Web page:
Last updated: 
5 June 2020

IP is a valuable asset that can support you when doing business overseas. An Australian patent, trade mark, design or plant breeder’s right does not secure your rights outside of Australia. You should consider IP protection in the countries that you are planning on doing business, including manufacturing, or selling products online.

Please note, IP registration and protection can be a complex process, especially in an international context. It is recommended that you seek advice from an IP professional.

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Singapore has a population of almost 5.6 million. Singapore is Australia's largest trade and investment partner in the Association of Southeast Asian Nations (ASEAN) and our eighth largest trading partner overall. While the official language is English, national languages are Malay, Mandarin and Tamil.

IP protection in Singapore

The Intellectual Property Office of Singapore (IPOS) is responsible for the legislation and registration of IP in Singapore. Applications for patents, trade marks and designs can be made via the IPOS website, or manually submitted. Plant varieties protection applications can only be filed manually.

An address for service in Singapore and a local agent or attorney is generally required when seeking IP registration.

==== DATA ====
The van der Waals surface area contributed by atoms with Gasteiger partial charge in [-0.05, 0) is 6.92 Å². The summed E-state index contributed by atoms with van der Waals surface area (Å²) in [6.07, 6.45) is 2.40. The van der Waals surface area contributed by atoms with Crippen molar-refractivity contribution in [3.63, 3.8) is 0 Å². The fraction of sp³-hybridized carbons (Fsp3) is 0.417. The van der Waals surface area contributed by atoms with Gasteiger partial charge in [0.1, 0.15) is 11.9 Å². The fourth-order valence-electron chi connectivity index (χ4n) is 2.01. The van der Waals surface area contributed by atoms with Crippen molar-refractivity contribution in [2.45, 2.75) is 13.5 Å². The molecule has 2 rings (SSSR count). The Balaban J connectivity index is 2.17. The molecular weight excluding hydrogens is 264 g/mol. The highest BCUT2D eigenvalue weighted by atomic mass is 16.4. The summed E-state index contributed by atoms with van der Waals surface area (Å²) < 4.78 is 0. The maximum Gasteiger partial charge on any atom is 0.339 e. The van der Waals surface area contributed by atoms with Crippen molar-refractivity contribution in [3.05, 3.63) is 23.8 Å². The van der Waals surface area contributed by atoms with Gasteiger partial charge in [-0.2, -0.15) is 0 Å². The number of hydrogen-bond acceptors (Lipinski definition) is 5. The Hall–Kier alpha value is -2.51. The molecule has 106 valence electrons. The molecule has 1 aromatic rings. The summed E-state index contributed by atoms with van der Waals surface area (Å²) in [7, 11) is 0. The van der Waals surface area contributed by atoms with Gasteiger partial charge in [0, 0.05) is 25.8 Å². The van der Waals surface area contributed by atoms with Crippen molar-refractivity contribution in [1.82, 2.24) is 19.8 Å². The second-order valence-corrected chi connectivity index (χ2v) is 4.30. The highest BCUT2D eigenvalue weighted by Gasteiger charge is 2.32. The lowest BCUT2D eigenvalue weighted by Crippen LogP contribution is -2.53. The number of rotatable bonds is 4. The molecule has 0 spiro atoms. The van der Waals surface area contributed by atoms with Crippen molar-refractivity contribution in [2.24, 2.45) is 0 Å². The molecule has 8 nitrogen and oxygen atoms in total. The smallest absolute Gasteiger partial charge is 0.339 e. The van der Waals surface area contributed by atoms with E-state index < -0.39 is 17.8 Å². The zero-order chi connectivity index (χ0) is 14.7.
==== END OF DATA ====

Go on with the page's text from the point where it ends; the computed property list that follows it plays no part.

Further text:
Trade marks

  • Trade mark applications can be filed through IPOS or through the Madrid System for the international registration of trade marks. Applications can be submitted online.
  • When deciding on whether or not to enter Singapore with your trade mark (and ideally before you apply for a trade mark in Australia), you should consider two things when applying for an international application through the Madrid System.
    • Firstly, you may wish to search the Global Brands Database to make sure your chosen trade mark is available to be registered.
    • Secondly, acceptable claims for goods and services vary across the world. Consider consulting the Madrid Goods and Services Manager database, which outlines what claims are acceptable in various jurisdictions globally.
  • Like Australia, Singapore employs a “first to use” rule for obtaining trade mark rights. This means that the first person to use a mark in Singapore will generally have superior rights to a person who files a trade mark application later.
  • Unregistered trade marks may in some cases be protected under common law in Singapore. However, a registered trade mark provides statutory protection which offers significant advantages in trade mark disputes.
  • While the official language is English, there are a number of other languages that are used. Applicants using word elements in their trade marks may need to consider protecting in relevant characters, as well as translations and transliterations.
  • A trade mark is valid for 10 years and can be renewed indefinitely for further 10 year periods upon payment of fees.
  • Trade mark registrations may be removed if they are not used over a period of five or more consecutive years after registration.